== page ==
Broth-soaked noodles. Red hot spices. Banana-wrapped fish. Vegetable salads. Indonesian cuisine is an array of all this and more. The archipelago is full of magnificent food ranging from sweet coconut milk to spicy beef stew. Indonesian cuisine is a bowl of richly-flavoured herbs, spices, and other seasonings, guaranteed to awaken the foodie in you. It relies on a variety of fruits, vegetables, grains, nuts, legumes and meats.
There are curries, salads, soups and sauces; rice, noodles, mashes and stews. You are spoilt for choice when it comes to this particular cuisine. It is traditional, while borrowing tips and methods from French and Italian cuisines. It is a diverse platter of food from a diverse public. While it is a joy ride to stop at street sides to wolf down a simple sandwich, it is a real treat to sample these five delicious dishes whose unique tastes will keep you going back for more.
Nasi Goreng: Considered Indonesia’s national dish, Nasi Goreng is fried rice typically spiced with sweet soy sauce, shallots, garlic, tamarind sauce and chilli. A rich blend of authentic Indonesian flavours, this type of fried rice sometimes includes eggs, grated chicken or crispy, deep-fried prawns for that special Asian touch.
Gado Gado: Literally translated, Gado Gado means “mix-mix”. This dish is a veritable feast of potatoes, string beans, bean sprouts, spinach, chayote, bitter gourd, corn, cabbage, tofu, tempeh (soybean cajke), and hard-boiled eggs. This mixture is dressed in thick peanut sauce topped with fried shallots and Indonesian deep-fried crackers called krupuk.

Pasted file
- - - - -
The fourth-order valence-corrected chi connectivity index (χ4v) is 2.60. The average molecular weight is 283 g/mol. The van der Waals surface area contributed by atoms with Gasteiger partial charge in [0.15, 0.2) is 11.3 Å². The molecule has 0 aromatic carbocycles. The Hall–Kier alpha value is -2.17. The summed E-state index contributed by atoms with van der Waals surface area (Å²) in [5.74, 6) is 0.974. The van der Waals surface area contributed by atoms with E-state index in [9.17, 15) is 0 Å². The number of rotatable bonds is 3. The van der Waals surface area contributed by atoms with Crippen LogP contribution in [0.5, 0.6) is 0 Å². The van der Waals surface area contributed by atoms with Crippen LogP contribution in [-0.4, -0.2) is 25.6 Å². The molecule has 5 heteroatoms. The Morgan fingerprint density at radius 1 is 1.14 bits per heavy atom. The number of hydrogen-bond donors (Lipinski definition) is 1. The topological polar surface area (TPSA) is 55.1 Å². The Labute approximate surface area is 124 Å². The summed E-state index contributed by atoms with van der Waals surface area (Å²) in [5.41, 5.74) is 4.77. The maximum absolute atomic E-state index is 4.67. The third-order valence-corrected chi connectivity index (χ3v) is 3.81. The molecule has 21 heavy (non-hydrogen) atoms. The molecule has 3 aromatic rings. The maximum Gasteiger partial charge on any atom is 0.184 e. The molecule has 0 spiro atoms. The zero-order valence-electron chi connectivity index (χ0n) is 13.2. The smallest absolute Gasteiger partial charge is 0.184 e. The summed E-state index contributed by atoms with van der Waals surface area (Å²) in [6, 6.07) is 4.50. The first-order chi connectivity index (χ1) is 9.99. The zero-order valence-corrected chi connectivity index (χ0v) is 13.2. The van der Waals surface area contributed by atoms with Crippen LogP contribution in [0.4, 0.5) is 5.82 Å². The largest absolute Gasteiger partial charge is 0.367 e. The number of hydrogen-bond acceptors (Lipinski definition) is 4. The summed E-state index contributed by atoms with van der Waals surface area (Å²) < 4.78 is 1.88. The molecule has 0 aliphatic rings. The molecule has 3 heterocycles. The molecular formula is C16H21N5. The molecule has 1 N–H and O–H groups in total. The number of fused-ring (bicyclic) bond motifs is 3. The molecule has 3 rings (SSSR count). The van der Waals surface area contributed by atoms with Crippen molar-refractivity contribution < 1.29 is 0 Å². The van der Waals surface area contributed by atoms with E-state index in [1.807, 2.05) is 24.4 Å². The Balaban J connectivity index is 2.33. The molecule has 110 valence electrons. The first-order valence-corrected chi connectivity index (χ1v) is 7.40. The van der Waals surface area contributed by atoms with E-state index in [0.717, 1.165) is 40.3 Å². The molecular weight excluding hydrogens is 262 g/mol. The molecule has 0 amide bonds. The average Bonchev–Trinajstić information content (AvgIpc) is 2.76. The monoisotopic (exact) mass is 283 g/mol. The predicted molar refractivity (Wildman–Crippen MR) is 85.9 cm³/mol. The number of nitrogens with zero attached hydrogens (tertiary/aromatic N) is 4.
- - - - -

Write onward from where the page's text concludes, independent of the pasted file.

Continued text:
Nasi Uduk: It isn’t traditional Indonesian without that wholesome and delicious coconut milk. Nasi Uduk is a perennial favourite in Indonesia, for locals and tourists alike. A plateful of cooked rice placed on a puree of tomatoes and spice, surrounded by sumptuous fried chicken, boiled eggs and tempeh with anchovies and emping (nut crackers), this is a popular lunchtime dish.
Gulai: North Sumatra is known for its flavourful curries and Gulai is a rich, smooth curry which deserves the culinary limelight. Made of succulent pork, poultry, mutton and various kinds of offal, and sometimes fish and seafood, this sauce is a local delicacy. The secret of its flavour lies in its spices namely turmeric, coriander, and black peppers, with a tangy dash of tamarind.
Cah Kangkung: Kangkung, or water spinach, is a river weed commonly available in Indonesia. Stir-fried with sweet soybean sauce and huge slices of aromatic garlic, kankung is made into a delectable masterpiece by adding a bit of bird’s-eye chilli and several spoons of shrimp paste. Garnished with a sprig of coriander and just a hint of grated onions, this dish is transformed into a king’s feast from a poor man’s food.